The catacombs aren’t really for the weak of heart, you are down there. . . with a lot of bones that were real people. On the plus side, if you even remotely have an interest in geology the existence of the catacombs rely on geology, and the city has some great information and an almost mini-museum along your walk on what is the section approaching the actual catacombs, as well as fossils and the state of the land.

After the catacombs and before heading back to our neighborhood for dinner, we made a stop at the Opera. This colossal building with its golden statues and adornments takes up your entire field of vision as you walk up the metro stairs. It’s the star of the square — no wonder it has earned a spot on the list of monumental buildings in the city. A restaurant and bookshop exist for you to visit, however, you can’t expect to just show up and see the inside — events and operas still take place inside and you will be turned away if you don’t have a ticket for the show.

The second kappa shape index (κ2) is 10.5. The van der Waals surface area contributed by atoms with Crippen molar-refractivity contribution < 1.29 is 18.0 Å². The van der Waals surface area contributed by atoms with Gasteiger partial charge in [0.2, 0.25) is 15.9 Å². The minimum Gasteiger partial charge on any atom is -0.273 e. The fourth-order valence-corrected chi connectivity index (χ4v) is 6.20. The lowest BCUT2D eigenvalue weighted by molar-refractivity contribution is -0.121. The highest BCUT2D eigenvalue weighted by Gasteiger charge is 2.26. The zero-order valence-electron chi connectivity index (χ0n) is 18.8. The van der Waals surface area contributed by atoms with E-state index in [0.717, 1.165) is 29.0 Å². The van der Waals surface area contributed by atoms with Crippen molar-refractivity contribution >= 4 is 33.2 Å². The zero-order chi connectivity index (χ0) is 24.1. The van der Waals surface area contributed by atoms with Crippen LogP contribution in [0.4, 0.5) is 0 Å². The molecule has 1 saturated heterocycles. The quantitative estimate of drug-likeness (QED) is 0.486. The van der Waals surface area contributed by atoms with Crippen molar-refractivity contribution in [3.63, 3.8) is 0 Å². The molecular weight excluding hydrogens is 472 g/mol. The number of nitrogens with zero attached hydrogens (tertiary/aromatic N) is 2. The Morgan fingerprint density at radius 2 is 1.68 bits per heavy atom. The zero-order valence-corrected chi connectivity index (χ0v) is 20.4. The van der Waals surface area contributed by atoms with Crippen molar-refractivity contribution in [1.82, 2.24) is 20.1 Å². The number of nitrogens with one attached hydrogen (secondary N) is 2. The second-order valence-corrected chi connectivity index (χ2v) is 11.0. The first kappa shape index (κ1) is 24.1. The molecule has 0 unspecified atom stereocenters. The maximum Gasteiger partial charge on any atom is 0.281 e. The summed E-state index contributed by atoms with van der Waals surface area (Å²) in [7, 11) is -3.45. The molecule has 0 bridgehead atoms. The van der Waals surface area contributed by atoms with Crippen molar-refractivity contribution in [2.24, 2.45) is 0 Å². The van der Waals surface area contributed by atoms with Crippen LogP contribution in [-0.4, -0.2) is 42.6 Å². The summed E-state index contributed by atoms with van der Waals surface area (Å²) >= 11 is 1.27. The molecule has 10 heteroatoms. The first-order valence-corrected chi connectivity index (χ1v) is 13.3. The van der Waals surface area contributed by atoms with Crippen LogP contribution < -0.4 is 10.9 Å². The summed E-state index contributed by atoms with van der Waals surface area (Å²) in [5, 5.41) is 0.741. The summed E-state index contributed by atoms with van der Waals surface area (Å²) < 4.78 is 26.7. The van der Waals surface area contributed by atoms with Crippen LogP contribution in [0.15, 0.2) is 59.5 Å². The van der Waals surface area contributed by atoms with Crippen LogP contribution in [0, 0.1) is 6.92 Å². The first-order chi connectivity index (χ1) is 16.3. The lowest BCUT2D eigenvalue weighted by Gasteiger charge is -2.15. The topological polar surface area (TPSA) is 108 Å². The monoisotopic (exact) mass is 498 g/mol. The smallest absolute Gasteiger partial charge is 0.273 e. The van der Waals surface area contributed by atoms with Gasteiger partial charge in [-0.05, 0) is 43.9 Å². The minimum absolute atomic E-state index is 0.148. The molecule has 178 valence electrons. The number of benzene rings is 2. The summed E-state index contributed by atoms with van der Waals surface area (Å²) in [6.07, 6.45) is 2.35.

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The Opera – Paris, France

The following morning started with a visit to the Abbesses metro stop. This is the deepest metro station in Paris and 1 of 2 remaining stops with the original gothic-style glass overhead. This is also a great stop for having a picturesque walk uphill to Montmartre, a cathedral with a beautiful view of the city. No charge to visit inside, only a donation asked of you. Also on top of this hill exists a Dalí­ museum.